MORGANTOWN — While West Virginia lost population during the past decade, Morgantown and Monongalia County bucked that trend and grew.
According to a recent study released by the Pew Charitable Trust, West Virginia and Michigan were the only states to see their populations shrink from 2007 to 2017. West Virginia’s shrinkage was the worst, at .1 percent; Michigan’s population dropped by .04 percent.
During the past year, eight states lost population. Michigan reversed its loss, gaining population by .29 percent from 2016 to 2017. West Virginia’s population fell by .7 percent during the past year, while Wyoming fared the worst, falling by .96 percent.
To look at city and county figures, we switch from the Pew study to U.S. Census Bureau data, which covers the period of April 1, 2010, through July 1, 2017. During that period, the state population fell by 2 percent, from 1,853,006 people to 1,815,817.
Morgantown was one of only two major cities in the state to grow during that period: from 28,343 people to 30,547, 7.8 percent growth. Martinsburg grew by 1.2 percent.
Beckley and Charleston saw the largest declines, 6.9 percent and 6.6 percent, respectively. Neighboring Fairmont and Clarksburg shrank by 1.3 percent and 5.6 percent, respectively.
During that period, Morgantown’s growth, combined with declines in Parkersburg and Wheeling, moved it from the fifth largest to third largest city, after Charleston and Huntington.
Expanding the view, Mon County grew by 9.2 percent during that period, from 96,189 people to 105,030. Berkeley County — Martinsburg is the county seat — grew by 10.3 percent, from 104,172 people to 114,920.
This particular data set doesn’t give numbers for smaller municipalities — Kingwood or Morgantown’s three neighbors — but it shows that Preston County grew by .5 percent, from 33,520 people to 33,679.
Kanawha lost 5.1 percent of its population but remains the largest county, with 182,292 people. Cabell County lost 1.4 percent and fell from third to fourth largest, after Berkeley and Mon, with 94,958 people.
Brian Lego, a research assistant professor in economic forecasting with WVU’s Bureau for Business and Economic Research, provided some perspective on the numbers.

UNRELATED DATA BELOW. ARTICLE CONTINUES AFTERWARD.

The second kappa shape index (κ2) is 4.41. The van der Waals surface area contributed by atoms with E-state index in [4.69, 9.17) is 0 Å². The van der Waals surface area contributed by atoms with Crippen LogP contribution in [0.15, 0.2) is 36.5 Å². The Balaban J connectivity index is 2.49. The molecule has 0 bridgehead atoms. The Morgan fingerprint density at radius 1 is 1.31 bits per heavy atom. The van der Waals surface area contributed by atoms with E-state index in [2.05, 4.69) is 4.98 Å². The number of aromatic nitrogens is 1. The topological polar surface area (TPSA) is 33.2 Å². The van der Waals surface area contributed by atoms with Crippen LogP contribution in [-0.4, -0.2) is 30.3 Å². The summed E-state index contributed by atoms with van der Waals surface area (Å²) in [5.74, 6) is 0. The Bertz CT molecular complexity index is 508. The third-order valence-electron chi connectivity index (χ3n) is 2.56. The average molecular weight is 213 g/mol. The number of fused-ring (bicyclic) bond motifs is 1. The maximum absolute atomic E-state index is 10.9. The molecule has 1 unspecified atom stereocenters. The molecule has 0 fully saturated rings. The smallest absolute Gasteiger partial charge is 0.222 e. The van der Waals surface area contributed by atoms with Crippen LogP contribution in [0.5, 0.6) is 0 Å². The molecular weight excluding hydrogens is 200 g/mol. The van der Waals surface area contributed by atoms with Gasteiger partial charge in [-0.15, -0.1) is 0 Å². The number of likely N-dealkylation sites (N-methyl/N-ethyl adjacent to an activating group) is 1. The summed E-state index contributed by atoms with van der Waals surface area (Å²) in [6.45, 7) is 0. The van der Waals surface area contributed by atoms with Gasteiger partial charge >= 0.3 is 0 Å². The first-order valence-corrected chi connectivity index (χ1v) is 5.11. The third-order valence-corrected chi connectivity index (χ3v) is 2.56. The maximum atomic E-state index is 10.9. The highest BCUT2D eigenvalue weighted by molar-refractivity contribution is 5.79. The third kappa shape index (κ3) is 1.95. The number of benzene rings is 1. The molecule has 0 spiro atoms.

Along with the usual factors associated with Morgantown’s and Mon’s prosperity — WVU and the healthcare and high-tech industries — Lego mentioned our relative youthfulness, with WVU playing a big role in that.
Much of the state skews older, he said, which means higher death rates and lower birth rates. “It’s kind of that double whammy.”
Lego said Preston’s prison population somewhat clouds the population analysis — as it does in other prison areas — but part of its growth can be attributed to it serving as a Morgantown metro area bedroom community.
Another factor, Lego said, can be seen by looking at a map of the state’s opioid-related deaths. West Virginia’s overdose death rate is worst in the nation, but Morgantown and Mon fare better than the rest of the state.
“It’s certainly had a tangible effect on the state’s population over the past several years,” he said of the opioid crisis.
While Fairmont and Marion County sit right in the middle of the prosperous I-79 high-tech corridor, Lego said, it has struggled economically from the long downturn in the coal industry. It also trends older, like the rest of the state. Where the population is migrating to is hard to determine.
At the bottom end of the corridor, Clarksburg has shrunk while neighbor Bridgeport has grown. Clarksburg fell by 5.6 percent, from 16,553 people to 15,621. Bridgeport grew by 6.3 percent, from 8,121 people to 8,635.
Oddly, while Morgantown prospers, the median income inside city limits is low compared to the state and other cities.
West Virginia’s median income is $42,644 (well below the national median of $55,322). Morgantown’s is $35,502. Charleston is tops, at $46,720, while Wheeling, Fairmont, Martinsburg, Beckley and Clarksburg all fare better than Morgantown.
Lego attributes this to Morgantown’s odd boundaries and its student population, which skews the numbers low.
A clearer picture comes by looking at greater Morgantown. A county comparison shows Mon earning above the state median, at $47,060. It tops all the major counties except Berkeley — which scores above the national median at $57,148.